How can I try myself to solve exponential equations easily?

I spent hours trying to solve:

$$4^x + 1 = 2^{x+1}$$

1. Can you guide me on how to solve this?

2. How can I train myself to always find the right "trick" to solve such equations? Rather than just practicing... Is there a better way to always know how to approach such equations? Are there steps that will always lead me to the right way to approach? For example - "first always simplify" then "multiply" then... ?

Thanks!

• Using same bases for the exponentiation as much as possible is often useful. Here use $4^x=2^{2x}=(2^x)^2$. – André Nicolas Aug 3 '15 at 0:08
• Sadly, I don't know if there is a good technique for searching for quick solutions. "Search for a pattern" is the best I can manage. In this case, $4 = 2^2$ That has to help. And then...well, maybe a good substitution? But these techniques which work here, wouldn't work if, say, you changed that $2$ to a $3$. – lulu Aug 3 '15 at 0:09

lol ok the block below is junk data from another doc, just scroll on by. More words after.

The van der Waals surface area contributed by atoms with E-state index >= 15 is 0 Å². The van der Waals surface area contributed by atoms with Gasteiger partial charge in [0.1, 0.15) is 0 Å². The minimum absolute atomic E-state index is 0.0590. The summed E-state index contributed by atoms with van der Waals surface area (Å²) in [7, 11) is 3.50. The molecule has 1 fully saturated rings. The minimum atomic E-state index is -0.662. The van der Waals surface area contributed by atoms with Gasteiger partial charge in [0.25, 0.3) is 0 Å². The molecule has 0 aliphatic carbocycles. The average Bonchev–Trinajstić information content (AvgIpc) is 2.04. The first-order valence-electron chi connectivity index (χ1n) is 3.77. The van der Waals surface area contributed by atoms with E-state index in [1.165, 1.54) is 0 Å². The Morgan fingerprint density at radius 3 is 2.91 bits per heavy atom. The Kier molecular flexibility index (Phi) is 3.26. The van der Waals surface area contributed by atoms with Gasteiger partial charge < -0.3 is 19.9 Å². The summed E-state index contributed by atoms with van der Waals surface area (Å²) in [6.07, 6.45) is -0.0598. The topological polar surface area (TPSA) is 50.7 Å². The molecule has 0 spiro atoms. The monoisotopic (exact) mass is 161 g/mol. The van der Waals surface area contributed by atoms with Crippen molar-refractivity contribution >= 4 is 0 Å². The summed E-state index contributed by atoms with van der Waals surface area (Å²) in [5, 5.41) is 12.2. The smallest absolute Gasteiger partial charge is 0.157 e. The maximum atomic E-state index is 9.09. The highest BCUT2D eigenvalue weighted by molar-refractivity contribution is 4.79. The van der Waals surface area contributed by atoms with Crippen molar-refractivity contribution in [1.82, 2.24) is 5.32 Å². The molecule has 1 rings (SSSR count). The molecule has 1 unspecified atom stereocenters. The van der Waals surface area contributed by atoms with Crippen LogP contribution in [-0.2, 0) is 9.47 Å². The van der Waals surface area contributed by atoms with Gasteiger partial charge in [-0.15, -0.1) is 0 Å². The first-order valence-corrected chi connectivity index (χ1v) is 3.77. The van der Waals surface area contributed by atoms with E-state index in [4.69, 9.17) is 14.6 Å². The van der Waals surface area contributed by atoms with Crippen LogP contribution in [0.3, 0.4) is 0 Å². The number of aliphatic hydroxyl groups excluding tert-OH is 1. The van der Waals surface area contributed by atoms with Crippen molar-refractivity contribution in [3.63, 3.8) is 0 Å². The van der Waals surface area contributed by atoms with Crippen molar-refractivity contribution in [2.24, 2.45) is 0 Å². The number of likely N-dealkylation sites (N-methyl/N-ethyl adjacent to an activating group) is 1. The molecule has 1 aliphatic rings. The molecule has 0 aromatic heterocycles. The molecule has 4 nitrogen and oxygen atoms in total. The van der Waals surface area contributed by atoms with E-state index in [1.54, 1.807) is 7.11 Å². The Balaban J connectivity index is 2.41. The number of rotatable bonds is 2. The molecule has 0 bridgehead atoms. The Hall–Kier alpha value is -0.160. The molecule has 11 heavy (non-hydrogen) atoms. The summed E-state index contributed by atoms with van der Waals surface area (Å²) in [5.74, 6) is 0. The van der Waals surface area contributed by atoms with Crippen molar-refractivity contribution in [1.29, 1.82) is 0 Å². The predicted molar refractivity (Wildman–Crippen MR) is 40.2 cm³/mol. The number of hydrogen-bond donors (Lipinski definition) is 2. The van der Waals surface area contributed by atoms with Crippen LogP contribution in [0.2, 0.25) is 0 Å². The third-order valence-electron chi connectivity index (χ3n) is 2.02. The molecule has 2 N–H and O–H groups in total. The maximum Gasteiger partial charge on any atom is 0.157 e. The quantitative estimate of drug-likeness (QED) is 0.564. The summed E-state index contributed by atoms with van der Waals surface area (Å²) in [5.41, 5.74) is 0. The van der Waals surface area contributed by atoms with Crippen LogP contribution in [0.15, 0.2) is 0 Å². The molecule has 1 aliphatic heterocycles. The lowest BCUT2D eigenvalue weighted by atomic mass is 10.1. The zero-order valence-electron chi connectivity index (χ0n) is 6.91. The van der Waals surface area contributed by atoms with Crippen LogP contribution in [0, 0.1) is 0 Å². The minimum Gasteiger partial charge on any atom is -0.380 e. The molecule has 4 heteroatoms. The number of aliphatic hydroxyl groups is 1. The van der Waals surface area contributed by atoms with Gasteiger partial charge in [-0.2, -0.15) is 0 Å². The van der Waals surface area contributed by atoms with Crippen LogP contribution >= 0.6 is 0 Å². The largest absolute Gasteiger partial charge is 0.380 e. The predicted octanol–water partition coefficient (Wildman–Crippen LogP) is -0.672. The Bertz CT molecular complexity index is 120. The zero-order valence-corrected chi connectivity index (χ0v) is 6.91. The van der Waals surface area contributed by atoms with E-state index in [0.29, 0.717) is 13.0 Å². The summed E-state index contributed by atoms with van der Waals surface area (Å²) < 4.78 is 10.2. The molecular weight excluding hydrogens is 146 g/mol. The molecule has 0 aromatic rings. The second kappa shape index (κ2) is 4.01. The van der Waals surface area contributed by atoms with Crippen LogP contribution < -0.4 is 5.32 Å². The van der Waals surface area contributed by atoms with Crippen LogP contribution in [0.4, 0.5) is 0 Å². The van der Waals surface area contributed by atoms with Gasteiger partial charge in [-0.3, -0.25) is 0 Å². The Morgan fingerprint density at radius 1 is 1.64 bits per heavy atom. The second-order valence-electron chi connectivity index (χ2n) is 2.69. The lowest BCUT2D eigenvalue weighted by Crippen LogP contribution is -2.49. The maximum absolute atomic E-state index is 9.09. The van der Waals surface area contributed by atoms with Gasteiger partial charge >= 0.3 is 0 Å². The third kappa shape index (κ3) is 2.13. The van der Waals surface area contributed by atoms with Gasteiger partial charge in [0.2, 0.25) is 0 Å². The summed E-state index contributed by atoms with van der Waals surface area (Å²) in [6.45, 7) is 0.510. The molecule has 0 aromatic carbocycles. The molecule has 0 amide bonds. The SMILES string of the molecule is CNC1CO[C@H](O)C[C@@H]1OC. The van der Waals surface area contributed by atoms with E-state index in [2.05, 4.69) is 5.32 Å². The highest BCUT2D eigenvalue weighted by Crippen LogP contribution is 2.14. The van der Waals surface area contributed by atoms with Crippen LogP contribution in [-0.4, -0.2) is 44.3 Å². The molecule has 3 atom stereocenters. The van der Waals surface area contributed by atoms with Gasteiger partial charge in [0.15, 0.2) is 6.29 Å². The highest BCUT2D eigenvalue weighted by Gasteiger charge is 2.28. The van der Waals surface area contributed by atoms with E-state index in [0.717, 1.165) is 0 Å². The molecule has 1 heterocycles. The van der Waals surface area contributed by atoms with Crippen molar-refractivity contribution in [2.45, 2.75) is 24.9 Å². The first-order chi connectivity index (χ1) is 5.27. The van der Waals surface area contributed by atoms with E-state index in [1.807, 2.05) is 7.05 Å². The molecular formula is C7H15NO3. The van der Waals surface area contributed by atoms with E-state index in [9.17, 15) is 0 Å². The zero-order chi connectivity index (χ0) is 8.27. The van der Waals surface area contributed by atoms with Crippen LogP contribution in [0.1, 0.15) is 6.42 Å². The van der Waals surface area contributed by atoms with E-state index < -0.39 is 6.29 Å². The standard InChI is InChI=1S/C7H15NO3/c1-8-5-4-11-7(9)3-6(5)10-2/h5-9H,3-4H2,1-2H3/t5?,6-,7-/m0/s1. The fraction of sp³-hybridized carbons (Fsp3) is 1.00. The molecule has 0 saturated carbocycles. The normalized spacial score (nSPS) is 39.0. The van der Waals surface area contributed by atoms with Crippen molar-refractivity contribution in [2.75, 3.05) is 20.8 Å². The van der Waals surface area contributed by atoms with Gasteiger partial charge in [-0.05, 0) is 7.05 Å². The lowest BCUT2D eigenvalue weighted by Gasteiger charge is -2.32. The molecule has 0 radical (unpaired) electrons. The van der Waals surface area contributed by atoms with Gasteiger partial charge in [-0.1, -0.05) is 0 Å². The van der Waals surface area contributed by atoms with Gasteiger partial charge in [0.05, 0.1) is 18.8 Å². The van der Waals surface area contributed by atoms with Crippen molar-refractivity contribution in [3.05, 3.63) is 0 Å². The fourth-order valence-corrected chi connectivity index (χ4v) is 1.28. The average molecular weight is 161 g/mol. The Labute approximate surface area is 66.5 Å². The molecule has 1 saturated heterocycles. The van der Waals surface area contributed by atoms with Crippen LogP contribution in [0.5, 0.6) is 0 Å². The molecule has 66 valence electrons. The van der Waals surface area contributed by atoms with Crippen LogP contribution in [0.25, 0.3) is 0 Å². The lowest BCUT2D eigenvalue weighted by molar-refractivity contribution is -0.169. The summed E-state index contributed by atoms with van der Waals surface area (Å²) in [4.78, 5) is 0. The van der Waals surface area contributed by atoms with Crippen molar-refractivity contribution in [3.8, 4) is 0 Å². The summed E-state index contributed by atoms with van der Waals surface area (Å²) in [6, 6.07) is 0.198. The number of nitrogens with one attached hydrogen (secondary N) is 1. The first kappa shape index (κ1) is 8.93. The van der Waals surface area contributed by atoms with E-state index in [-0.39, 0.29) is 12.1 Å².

• I have a list of stuff that I go through that usually works: 1. Try to find a common base (see Andrés comment) 2. Try to find a substitution (see avid19's answer) 3. Black magic (see Harish's answer) – Vincent Aug 3 '15 at 10:38

Let $u=2^{x}$. Then the equation becomes:

$$u^{2}+1=2u$$

Solve this for $u$ then one gets $$x=\log_{2}(u)$$

• It should be $u^2 + 1$, should it not? – Insert Pseudonym Aug 3 '15 at 0:35
• @InsertPseudonym Of course, thanks. – user223391 Aug 3 '15 at 0:39

We have, $$4^x+1=2^{x+1}$$ $$(2^2)^{x}+1=2\cdot2^{x}$$ $$(2^x){^2}-2\cdot 2^{x}+1=0$$ $$(2^x){^2}-2\cdot2^{x}+1=0$$ $$\underbrace{(2^x){^2}-2^{x}}\underbrace{-2^x+1}=0$$ $$2^x(2^x-1)-(2^x-1)=0$$ $$(2^x-1)(2^x-1)=0$$ $$(2^x-1)^2=0$$ $$2^x-1=0\iff 2^x=1$$ $$x\ln2=\ln1=0$$$$\implies \bbox[5px, border: 2px solid #C0A000 ]{\color{red}{x=0}}$$

• use TeX \cdot for multiplication instead of a decimal point – CiaPan Aug 3 '15 at 6:27
• Thank you, I have edited. – Harish Chandra Rajpoot Aug 3 '15 at 6:29

$$4^x+1=2^{x+1}$$ $$2^{2x}+1=2^1\left(2^x\right)$$ $$\left(2^x\right)^2+1=2\left(2^x\right)$$ $$\left(2^x\right)^2-2\left(2^x\right)+1=0$$

Solve this as a quadratic equation in $2^x$:

$$2^x=\frac{-(-2)\pm\sqrt{(-2)^2-4(1)(1)}}2$$

You can finish that, then use logarithms to find $x$ from $2^x$.

• Once we got a canonical form af a quadratic function wrt. $2^x$ on the LHS, one may spot a well-known $(1, -2, 1)$ pattern of the coefficients and reduce LHS to $(2^x-1)^2$ without big–delta formula. – CiaPan Aug 3 '15 at 6:26